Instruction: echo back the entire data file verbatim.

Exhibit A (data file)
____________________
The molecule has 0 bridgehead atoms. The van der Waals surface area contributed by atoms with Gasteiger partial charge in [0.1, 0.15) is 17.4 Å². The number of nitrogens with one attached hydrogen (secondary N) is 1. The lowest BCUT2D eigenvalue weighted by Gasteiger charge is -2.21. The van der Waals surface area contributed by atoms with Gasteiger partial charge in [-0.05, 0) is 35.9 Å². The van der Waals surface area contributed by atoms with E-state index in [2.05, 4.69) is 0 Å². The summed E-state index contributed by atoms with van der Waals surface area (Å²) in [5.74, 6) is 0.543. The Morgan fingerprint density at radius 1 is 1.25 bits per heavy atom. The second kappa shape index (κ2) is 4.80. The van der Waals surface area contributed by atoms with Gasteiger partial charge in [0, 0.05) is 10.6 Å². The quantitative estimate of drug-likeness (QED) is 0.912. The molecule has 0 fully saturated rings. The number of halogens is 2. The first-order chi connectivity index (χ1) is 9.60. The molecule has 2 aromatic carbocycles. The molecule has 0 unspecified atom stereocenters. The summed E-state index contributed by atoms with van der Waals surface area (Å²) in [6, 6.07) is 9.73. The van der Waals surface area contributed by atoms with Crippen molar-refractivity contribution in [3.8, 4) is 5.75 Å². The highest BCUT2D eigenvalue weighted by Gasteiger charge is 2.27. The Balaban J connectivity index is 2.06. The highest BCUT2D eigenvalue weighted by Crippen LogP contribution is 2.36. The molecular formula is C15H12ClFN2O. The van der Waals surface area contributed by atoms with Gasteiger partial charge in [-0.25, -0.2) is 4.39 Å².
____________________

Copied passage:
The molecule has 0 bridgehead atoms. The van der Waals surface area contributed by atoms with Gasteiger partial charge in [0.1, 0.15) is 17.4 Å². The number of nitrogens with one attached hydrogen (secondary N) is 1. The lowest BCUT2D eigenvalue weighted by Gasteiger charge is -2.21. The van der Waals surface area contributed by atoms with Gasteiger partial charge in [-0.05, 0) is 35.9 Å². The van der Waals surface area contributed by atoms with E-state index in [2.05, 4.69) is 0 Å². The summed E-state index contributed by atoms with van der Waals surface area (Å²) in [5.74, 6) is 0.543. The Morgan fingerprint density at radius 1 is 1.25 bits per heavy atom. The second kappa shape index (κ2) is 4.80. The van der Waals surface area contributed by atoms with Gasteiger partial charge in [0, 0.05) is 10.6 Å². The quantitative estimate of drug-likeness (QED) is 0.912. The molecule has 0 fully saturated rings. The number of halogens is 2. The first-order chi connectivity index (χ1) is 9.60. The molecule has 2 aromatic carbocycles. The molecule has 0 unspecified atom stereocenters. The summed E-state index contributed by atoms with van der Waals surface area (Å²) in [6, 6.07) is 9.73. The van der Waals surface area contributed by atoms with Crippen molar-refractivity contribution in [3.8, 4) is 5.75 Å². The highest BCUT2D eigenvalue weighted by Gasteiger charge is 2.27. The Balaban J connectivity index is 2.06. The highest BCUT2D eigenvalue weighted by Crippen LogP contribution is 2.36. The molecular formula is C15H12ClFN2O. The van der Waals surface area contributed by atoms with Gasteiger partial charge in [-0.25, -0.2) is 4.39 Å².